Publication Date


Document Type

Masters Thesis


School for Social Work


Evidence-based psychotherapy, Psychotherapy-Evaluation, Minorities-Mental health services, Cross-cultural counseling, Psychiatry, Transcultural, Evidence-based practice (EBP), Mental health, Ethnic minorities


This mixed-method exploratory study attempted to examine the efficacy of evidence-based practice (EBP) in mental health treatment of diverse ethnic minorities. The study utilized an online survey consisting of demographic, multiple-choice and narrative questions. Twenty-one clinicians who utilized EBP interventions in their clinical practice completed this survey. The current EBP research lacks equal representation of ethnic minorities in the study populations. EBPs are increasingly mandated through agency policy and legislation (Carter, 2008). While broad claims are sometimes made that such interventions will "work" for everyone, it is noteworthy that diverse ethnic minorities are often not included in much of the EBP research. In addition, little has been done to remedy this disparity. The major findings were that many clinicians felt that the success of EBPs in mental health treatment of ethnic minorities to be only effective "sometimes." Participants noted that cultural modifications played a crucial role on the efficacy of EBP interventions. Future research designed to examine the role of how culture impacts efficacy and ways to account for cultural difference could add to our knowledge base.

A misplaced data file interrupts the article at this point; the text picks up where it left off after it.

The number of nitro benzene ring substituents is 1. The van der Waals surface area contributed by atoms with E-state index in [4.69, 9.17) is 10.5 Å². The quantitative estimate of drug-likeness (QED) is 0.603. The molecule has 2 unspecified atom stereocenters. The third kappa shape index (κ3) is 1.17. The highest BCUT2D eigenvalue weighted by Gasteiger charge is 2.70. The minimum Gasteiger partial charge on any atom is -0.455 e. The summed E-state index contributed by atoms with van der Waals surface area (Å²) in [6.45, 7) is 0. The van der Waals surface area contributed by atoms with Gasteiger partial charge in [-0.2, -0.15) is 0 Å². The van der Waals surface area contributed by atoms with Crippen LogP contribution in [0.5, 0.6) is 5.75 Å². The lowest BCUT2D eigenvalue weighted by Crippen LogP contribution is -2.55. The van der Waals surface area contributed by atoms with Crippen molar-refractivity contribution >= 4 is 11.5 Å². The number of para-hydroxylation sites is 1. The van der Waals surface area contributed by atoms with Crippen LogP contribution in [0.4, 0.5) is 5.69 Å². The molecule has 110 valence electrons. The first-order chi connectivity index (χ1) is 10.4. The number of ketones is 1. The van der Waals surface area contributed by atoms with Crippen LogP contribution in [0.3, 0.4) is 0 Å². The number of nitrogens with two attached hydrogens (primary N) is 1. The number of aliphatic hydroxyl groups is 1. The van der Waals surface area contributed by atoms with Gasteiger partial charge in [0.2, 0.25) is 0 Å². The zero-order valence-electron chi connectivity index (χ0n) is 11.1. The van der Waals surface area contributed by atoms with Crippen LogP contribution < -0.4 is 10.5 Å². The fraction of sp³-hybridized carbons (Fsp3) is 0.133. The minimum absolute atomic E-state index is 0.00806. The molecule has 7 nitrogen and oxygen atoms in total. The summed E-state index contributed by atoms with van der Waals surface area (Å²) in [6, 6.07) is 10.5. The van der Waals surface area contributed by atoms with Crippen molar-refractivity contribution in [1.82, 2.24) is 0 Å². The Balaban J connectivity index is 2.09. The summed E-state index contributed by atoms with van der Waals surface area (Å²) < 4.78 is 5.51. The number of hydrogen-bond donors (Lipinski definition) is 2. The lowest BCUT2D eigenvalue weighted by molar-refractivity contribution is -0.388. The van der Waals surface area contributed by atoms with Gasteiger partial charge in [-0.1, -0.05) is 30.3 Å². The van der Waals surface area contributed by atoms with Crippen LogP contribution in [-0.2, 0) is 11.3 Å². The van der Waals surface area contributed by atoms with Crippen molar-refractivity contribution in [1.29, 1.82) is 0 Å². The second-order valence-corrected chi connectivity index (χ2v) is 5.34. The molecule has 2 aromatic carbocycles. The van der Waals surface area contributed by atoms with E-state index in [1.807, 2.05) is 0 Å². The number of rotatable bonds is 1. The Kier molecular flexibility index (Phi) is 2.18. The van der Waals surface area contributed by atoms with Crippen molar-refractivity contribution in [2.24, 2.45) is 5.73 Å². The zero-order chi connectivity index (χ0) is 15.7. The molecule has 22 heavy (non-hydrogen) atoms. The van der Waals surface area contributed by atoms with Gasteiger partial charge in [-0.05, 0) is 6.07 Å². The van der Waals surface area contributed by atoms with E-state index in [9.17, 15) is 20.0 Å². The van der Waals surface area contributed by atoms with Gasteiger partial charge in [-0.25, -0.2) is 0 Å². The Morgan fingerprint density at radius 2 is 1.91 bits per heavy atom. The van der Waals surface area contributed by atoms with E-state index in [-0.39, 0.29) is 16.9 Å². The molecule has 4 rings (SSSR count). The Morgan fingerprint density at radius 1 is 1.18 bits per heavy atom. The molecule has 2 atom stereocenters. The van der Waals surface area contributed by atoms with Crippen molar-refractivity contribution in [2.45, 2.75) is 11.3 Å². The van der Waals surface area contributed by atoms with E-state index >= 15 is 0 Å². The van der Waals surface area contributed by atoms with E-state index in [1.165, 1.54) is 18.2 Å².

vi, 72 p. Thesis (M.S.W.)--Smith College School for Social Work, Northampton, Mass., 2009. Includes bibliographical references (p. 59-61)